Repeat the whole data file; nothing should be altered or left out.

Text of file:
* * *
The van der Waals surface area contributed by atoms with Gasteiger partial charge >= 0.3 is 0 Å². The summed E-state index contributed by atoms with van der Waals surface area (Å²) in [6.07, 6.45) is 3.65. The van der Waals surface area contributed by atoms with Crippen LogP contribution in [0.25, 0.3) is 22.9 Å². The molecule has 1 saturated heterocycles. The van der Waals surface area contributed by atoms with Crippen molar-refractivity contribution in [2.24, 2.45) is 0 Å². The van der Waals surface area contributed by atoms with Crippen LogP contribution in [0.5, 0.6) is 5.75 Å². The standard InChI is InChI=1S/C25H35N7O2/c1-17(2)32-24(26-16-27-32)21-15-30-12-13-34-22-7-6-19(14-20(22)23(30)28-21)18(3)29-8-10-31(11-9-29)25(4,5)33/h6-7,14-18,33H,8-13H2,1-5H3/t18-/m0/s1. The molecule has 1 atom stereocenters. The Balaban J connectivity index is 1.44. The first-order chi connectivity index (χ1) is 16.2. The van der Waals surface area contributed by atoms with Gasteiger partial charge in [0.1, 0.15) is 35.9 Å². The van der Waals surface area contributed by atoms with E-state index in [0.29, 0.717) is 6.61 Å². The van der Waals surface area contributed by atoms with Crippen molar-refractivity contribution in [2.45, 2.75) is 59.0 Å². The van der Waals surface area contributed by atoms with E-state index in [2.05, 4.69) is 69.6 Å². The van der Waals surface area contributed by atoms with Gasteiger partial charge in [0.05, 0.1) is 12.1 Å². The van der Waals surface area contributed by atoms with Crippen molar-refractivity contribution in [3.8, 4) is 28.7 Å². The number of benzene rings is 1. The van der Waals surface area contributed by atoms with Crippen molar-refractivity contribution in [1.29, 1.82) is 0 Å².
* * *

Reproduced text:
The van der Waals surface area contributed by atoms with Gasteiger partial charge >= 0.3 is 0 Å². The summed E-state index contributed by atoms with van der Waals surface area (Å²) in [6.07, 6.45) is 3.65. The van der Waals surface area contributed by atoms with Crippen LogP contribution in [0.25, 0.3) is 22.9 Å². The molecule has 1 saturated heterocycles. The van der Waals surface area contributed by atoms with Crippen molar-refractivity contribution in [2.24, 2.45) is 0 Å². The van der Waals surface area contributed by atoms with Crippen LogP contribution in [0.5, 0.6) is 5.75 Å². The standard InChI is InChI=1S/C25H35N7O2/c1-17(2)32-24(26-16-27-32)21-15-30-12-13-34-22-7-6-19(14-20(22)23(30)28-21)18(3)29-8-10-31(11-9-29)25(4,5)33/h6-7,14-18,33H,8-13H2,1-5H3/t18-/m0/s1. The molecule has 1 atom stereocenters. The Balaban J connectivity index is 1.44. The first-order chi connectivity index (χ1) is 16.2. The van der Waals surface area contributed by atoms with Gasteiger partial charge in [0.1, 0.15) is 35.9 Å². The van der Waals surface area contributed by atoms with E-state index in [0.29, 0.717) is 6.61 Å². The van der Waals surface area contributed by atoms with Crippen molar-refractivity contribution in [2.45, 2.75) is 59.0 Å². The van der Waals surface area contributed by atoms with E-state index in [2.05, 4.69) is 69.6 Å². The van der Waals surface area contributed by atoms with Gasteiger partial charge in [0.05, 0.1) is 12.1 Å². The van der Waals surface area contributed by atoms with Crippen molar-refractivity contribution in [3.8, 4) is 28.7 Å². The number of benzene rings is 1. The van der Waals surface area contributed by atoms with Crippen molar-refractivity contribution in [1.29, 1.82) is 0 Å².